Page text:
Quebec City Visit Fall 2012


Hello, readers. For this week’s blog I’ll be talking about part of our first group trip outside of Montreal. From October 5thto the 7th, we went to the capital of Quebec, Quebec City. I won’t cover much of Friday’s events because I my co-blogger Evan is going to cover that date. But suffice to say, we arrived in Quebec City with no problems; the Greyhound bus we took to get there was comfortable and the ride wasn’t very long, two hours at the most. After some events that afternoon, we arrived at the hostel where we would be staying. The hostel itself was quite the experience for me. I’ve never stayed at one before and the idea of a safe (and relatively cheap) haven for travelers was an amazing thought.

The lobby was quaint, with a long counter and event boards hung up around the walls. There was a lounge room, coffee, soda, and snack machines, and an outdoor patio. Our rooms were similar to that of the freshman year dorms. The beds were bunked with pillows and bedsheets supplied by the hostel. It was small, but cozy. Definitely enough for a traveler in a new place looking for somewhere to sleep.


After Friday’s events, Saturday started out somewhat gloomy. There was light rain in the city, delaying a bit of our plans for the Musee de la Civilisation. Our group made it there, though, just in time to see an amazing exhibit.

The main exhibit for the Museum featured armor, weapons, and clothing used by samurai during the feudal era in Japan. Unfortunately, pictures were not allowed in the museum. But, the museum has videos based on the exhibit on their site. This can be found here.

Other exhibits in the museum featured pieces from Canadian history and beautiful Japanese kimonos. The most fun part of the museum, though, was the children’s science museum on the lower floors of the museum. This section was very hands on, exploring different scientific topics. While it was catered more toward the younger crowd, it was still fun to stand in a small mockup room and experience a ‘simulated earthquake’. I enjoyed getting a small taste of what the museums in Quebec were like, and I look forward to exploring more of them.

Lunch that day was at Palliard’s. Arranged like a cafeteria, the room featured several long wooden tables where strangers would sit together to eat. We got into the bakery/restaurant around noon so it was bustling with the lunch time rush. Everyone managed to find seats, however, and we enjoyed our sandwiches and conversation. It was pretty nice; the setting and mood of the restaurant took me back to  my high school and middle school cafeteria lunches. While the food might not have been that good back then, the sandwiches at Palliard’s were great. I had the smoked meat sandwich, but I heard from my friends that their turkey BLT was good, too.

Toward the front of the restaurant was a small bakery that was part of Palliard’s. After some deliberation, I chose something with an appropriate theme for this month. It was funny seeing the reaction of the woman behind the counter when I specifically chose that desert over another of the same kind that was less… decorated. Halloween themes are always fun, if maybe a bit morbid. The desert itself was a fluffy chocolate mousse with a thin layer of caramel at the bottom. A nice, light, end to the meal.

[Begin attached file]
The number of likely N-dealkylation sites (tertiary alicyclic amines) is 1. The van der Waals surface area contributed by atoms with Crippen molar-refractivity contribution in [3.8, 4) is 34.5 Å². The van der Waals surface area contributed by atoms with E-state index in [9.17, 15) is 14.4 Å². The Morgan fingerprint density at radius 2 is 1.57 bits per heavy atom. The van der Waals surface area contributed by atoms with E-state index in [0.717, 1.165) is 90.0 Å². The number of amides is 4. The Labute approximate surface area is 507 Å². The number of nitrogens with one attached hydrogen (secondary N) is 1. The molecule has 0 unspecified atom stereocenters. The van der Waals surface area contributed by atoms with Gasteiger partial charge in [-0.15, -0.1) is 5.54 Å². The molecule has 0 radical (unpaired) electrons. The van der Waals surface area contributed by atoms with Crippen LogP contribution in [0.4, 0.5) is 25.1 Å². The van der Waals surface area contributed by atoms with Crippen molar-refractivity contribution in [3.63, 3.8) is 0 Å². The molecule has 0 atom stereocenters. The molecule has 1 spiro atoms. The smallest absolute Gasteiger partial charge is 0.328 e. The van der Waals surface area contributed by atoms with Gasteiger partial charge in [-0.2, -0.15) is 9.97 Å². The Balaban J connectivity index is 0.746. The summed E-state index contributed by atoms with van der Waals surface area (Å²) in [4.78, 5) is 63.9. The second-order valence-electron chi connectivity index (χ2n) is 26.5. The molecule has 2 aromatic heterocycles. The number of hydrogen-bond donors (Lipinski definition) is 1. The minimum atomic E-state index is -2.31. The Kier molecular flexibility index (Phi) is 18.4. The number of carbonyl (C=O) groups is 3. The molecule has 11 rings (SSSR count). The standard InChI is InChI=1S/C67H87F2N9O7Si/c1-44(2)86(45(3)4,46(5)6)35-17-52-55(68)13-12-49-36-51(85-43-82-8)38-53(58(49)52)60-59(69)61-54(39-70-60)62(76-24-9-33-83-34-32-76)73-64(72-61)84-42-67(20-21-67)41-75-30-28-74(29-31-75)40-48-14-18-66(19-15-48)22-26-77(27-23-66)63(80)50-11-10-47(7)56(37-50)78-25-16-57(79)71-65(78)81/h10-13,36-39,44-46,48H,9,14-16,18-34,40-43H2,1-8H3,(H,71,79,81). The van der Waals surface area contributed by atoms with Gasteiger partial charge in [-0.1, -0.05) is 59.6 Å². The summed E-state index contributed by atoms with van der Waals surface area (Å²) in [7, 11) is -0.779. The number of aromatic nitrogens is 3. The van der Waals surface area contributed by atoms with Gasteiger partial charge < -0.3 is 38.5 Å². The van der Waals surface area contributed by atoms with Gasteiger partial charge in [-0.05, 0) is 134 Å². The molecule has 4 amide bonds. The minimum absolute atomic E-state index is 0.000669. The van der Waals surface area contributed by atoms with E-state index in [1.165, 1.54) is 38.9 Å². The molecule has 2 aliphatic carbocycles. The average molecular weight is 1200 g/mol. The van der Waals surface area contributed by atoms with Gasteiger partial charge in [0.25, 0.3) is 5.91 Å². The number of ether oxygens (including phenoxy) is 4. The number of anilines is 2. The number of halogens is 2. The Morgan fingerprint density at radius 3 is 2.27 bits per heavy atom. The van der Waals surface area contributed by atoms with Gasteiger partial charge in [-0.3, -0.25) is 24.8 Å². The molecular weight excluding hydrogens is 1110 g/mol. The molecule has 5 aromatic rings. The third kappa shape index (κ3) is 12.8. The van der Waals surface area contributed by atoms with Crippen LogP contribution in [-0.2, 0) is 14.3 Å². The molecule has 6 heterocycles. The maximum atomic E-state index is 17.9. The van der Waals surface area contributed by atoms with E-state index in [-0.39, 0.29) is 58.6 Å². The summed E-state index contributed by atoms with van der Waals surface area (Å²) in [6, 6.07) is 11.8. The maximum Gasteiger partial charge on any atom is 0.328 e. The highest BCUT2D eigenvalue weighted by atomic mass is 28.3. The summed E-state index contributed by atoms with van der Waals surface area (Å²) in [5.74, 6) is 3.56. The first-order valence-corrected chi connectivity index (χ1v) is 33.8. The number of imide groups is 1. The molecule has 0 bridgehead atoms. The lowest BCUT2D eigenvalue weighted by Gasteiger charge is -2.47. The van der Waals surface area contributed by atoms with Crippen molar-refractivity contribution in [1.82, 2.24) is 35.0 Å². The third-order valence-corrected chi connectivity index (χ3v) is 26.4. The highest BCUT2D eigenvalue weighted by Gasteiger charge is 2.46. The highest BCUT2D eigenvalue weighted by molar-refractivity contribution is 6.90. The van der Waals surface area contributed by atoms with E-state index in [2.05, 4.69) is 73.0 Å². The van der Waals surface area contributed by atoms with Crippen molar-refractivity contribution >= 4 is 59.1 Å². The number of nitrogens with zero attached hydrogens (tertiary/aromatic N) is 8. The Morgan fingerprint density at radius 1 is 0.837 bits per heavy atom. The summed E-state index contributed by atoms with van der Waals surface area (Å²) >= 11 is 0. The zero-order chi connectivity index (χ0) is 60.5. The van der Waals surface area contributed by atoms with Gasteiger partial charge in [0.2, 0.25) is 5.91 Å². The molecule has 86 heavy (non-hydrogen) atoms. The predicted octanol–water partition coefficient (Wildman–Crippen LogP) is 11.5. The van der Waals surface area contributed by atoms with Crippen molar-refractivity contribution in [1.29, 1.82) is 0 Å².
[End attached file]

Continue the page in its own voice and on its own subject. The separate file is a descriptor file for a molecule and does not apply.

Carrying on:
Once everyone finished their lunch, we were directed to a place where we would meet a man for a guided tour around Quebec City. The tour was one based mostly in history. We walked through the city for a good 2 or 3 hours, stopping along the walls that surrounded the city and other landmarks.  An interesting bit of information that we found out was that most of the buildings in upper Quebec City are older than the ones in the lower town. Most of the buildings in the lower city were kept with their cobblestone-like appearance to give them a more distinct look. It was believed that tourists wouldn’t think it looked authentically old if the buildings had a white concrete covering. And I will say, I agree. Most of the lower city buildings had what I imagined to be a European flair. Coupled with the fact that the streets are narrow and the buildings very close together, it painted a very fairytale picture for me.

We had dinner at a restaurant located near the waterfront. Their main draw was, surprise! Smoked meat sandwiches. I have to say, they almost rivaled the sandwiches at Schwartz’s. A lot of the meals we had on the trip were delicious. It’s unfortunate that we didn’t have more time in Quebec City since there seemed to be a lot of popular places to eat.

Our last day in Quebec City we were given a lot of time to explore on our own before we left. A small group of my friends and I walked along the main street near the hostel and found a very cool store selling medieval style clothing. While most of the items were a bit out of my price range, they did have things other than clothing. Other than clothes, they also had suits of armor, swords, masks, and writing utensils. I bought myself a blue feathered quill and some ink.

We had to return to the hostel shortly after to pack for our departure. The bus ride back to Montreal was a bit calmer than our ride into Quebec City; everyone was pretty tired from all of the walking that weekend. Not to mention the killer staircases in the city. Since most of it is located on a hill, a majority of our walks were either up steep hills (that I do not want to imagine in the deep Winter, covered in ice) or up several flights of stairs. But it was still quite the experience. The city was beautiful and it was nice to see a vastly different part of Canada.



– Blog post by Liznel, Montreal Blogger, Game Art and Animation major